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October 24, 2014 / 30 Tishri, 5775
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Refusing The Short Leash


         On October fifth, my article called “Choking on a Short Leash” was in the Jewish Press. The article discussed the need for compromise (as we age and/or are alone) with our children who may become very protective and want to monitor our whereabouts. Finding a middle ground with our protective children, without losing our independence, can be very difficult. The compromise, though livable for both sides, may be satisfying to neither.

 

 

Dear Ann,

 

         I am writing about your article, “Choking on a Short Leash.” I was in a similar situation with my children who started to want to know when I left the house and where I was going once I became a widow. I had also been a well spouse and was now able to just up and leave the house whenever I wanted. I didn’t want to have to call my kids and let them know every time I went out. It made me feel like the child and not the mother and grandmother. My kids and I fought about it a lot.

 

         After I read your article, I decided to take your advice and talk to my kids and see if we could work something out and stop arguing about it. We finally agreed that I would let them know if I left in the evening but not during the day. Well, I did my part of the bargain until last week. I called to tell them I was going out to meet my friends for coffee. The phone rang and rang but no one picked up, and the answering machine didn’t go on either. This meant that someone was on the phone. They have caller ID and call waiting so they knew I was calling. They didn’t bother to call back.

 

         I called five times over the next hour and did not get through to them or the machine. I tried the cell phone but was ignored as well. They just didn’t want to be bothered answering my call. When I finally got through, I was really mad. I asked them what would have happened if it were an emergency and I needed help. “That’s what Hatzoloh is for” was their answer. I am really upset by what they did and what they said. I see no reason to call in and tell them where I am anymore. As far as I’m concerned, the deal is off and I have my freedom back.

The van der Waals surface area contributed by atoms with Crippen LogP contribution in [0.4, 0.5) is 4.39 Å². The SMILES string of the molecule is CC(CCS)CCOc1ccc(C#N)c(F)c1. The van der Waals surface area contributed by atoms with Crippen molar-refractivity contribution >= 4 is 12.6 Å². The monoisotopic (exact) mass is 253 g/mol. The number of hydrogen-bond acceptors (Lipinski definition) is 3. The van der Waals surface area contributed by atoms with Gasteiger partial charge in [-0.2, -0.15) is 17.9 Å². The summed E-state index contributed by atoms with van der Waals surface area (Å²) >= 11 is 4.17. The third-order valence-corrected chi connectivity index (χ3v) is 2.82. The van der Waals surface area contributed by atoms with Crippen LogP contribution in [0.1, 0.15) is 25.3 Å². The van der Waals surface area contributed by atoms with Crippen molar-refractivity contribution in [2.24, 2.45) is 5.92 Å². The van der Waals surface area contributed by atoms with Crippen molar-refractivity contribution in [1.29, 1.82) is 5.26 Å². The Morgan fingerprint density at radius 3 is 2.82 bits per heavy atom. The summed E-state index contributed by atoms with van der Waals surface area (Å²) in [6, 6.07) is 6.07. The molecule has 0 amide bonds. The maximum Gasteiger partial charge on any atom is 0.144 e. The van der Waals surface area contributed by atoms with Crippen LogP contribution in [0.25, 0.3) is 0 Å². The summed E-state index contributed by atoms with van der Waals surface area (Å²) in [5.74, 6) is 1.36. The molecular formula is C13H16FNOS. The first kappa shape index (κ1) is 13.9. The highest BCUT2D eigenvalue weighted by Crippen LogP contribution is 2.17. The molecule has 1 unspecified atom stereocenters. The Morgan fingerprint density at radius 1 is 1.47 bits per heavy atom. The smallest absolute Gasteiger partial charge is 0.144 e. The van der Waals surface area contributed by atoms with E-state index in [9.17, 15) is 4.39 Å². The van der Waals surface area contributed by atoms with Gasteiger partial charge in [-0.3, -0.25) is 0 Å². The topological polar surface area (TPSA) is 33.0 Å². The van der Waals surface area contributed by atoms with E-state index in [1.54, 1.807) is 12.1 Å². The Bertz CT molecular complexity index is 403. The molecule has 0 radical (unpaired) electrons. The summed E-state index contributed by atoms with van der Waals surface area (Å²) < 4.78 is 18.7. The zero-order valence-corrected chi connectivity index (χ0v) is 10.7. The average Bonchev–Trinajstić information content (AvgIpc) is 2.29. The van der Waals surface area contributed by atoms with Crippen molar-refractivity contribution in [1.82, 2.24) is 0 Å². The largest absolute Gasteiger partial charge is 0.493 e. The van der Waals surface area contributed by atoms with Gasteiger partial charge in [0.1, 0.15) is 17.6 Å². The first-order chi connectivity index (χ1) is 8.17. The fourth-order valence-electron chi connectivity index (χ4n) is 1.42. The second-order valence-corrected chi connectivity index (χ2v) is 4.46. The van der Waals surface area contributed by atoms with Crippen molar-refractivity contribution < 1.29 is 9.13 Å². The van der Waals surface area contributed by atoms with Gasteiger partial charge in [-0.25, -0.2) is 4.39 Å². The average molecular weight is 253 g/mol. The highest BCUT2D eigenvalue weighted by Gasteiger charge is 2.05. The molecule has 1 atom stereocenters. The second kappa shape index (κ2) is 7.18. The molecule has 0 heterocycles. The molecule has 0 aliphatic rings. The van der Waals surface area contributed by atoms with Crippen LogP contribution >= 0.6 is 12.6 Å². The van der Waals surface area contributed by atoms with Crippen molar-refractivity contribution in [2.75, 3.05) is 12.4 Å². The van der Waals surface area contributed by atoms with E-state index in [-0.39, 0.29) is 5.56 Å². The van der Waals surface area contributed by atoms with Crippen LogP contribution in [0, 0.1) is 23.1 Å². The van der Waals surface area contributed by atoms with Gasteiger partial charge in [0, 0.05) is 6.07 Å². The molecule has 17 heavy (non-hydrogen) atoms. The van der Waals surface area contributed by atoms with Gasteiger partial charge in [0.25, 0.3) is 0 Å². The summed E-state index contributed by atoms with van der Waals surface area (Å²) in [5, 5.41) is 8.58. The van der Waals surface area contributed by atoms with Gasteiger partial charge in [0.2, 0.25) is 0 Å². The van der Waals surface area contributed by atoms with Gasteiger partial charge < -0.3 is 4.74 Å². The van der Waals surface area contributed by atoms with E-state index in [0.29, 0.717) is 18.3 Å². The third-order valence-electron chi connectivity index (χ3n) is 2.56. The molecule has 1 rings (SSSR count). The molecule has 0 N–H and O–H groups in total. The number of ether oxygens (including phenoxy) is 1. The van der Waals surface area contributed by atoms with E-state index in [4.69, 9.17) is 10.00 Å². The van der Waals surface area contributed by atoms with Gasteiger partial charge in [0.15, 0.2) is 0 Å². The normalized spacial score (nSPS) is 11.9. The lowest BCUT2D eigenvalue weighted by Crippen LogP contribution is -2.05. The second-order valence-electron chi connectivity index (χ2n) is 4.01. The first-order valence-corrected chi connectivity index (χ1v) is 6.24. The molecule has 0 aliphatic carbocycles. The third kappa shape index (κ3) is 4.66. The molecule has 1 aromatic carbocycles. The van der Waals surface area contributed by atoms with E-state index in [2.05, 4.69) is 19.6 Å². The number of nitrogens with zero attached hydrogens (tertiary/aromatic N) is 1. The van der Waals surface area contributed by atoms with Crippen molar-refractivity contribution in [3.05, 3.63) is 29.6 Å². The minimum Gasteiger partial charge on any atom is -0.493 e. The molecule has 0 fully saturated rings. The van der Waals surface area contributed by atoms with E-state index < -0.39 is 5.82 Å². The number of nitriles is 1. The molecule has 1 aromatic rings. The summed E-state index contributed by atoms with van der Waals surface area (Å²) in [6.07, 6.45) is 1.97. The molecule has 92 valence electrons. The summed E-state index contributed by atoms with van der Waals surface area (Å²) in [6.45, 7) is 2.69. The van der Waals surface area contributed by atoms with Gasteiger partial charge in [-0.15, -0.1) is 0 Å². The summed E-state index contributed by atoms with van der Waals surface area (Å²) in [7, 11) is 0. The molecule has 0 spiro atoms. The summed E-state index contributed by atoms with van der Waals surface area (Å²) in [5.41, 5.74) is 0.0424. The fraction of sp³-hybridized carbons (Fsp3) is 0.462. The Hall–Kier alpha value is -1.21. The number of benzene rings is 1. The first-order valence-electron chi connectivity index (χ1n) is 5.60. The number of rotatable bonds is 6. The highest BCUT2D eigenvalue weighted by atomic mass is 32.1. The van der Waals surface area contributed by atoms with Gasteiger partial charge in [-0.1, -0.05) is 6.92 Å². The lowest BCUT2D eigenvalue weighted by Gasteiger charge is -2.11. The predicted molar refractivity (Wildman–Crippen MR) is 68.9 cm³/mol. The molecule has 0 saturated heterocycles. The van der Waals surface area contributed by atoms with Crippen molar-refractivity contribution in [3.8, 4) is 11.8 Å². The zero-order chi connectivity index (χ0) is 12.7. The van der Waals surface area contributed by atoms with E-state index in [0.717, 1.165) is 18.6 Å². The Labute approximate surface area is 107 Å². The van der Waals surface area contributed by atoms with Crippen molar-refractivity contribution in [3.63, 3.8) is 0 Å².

A very angry mother

 

 

Dear Angry Mother,

 

         I understand and sympathize with your feelings. Their comment about Hatzoloh was certainly not what you needed to hear. I suspect that it just further compounded your feelings of rejection brought about by not having your phone calls answered. It was a thoughtless comment and inappropriate response. However, it sounds like the plan had been working well until this happened. Let me suggest that we give your children the benefit of the doubt and that we practice “dan l’kaf zechus.

 

         Since you identified yourself as a mother and a grandmother, I am going to assume you have grandchildren in your children’s homes. Perhaps your call came at a very busy time. Your children could have been putting their children to bed and didn’t want to be interrupted. Maybe the phone was off the hook or a teenager was on the phone and decided not to take the call waiting or look at the caller ID. Or, maybe your children were on the phone with a teacher or on a business call and they were not comfortable interrupting the conversation, and later forgot to check the caller I.D. Perhaps the day had gone badly and it was chaotic in the house when you called and they wanted to put off talking to you until things had calmed down.

 

         There are many events that could have occurred that can explain why they didn’t answer your call. (I am not saying that not taking the call is correct, but sometimes things happen that get in the way of a correct response.) As we age and our homes lose the hustle and bustle of having a busy family around, we sometimes forget how difficult it is to manage in the chaotic times of the day for a large family. This may have been why your call was avoided-it had nothing to do with you personally and everything to do with the time of day and events in your children’s home.

 

         The comment about calling Hatzoloh in an emergency may also have been said innocently. In an emergency, when time is of the essence, it would make sense to call Hatzoloh first and then your children (although our emotional needs when we are alone would compel us to do just the opposite). Or it may have been said defensively and as a result of feeling badly that they ignored your call and weren’t living up to their part of the agreement, or simply a defensive reaction after being caught in behaving badly toward you.

 

         Whatever the reason, I’d like to suggest you go back to holding up your end of the agreement and give them a chance to do the same. It would be a shame to lose what you gained in a peaceful family relationship simply because on one evening, life just got in the way.


Ann

 

         You can reach me at annnovick@hotmail.com

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Printed from: http://www.jewishpress.com/sections/magazine/refusing-the-short-leash/2007/11/07/

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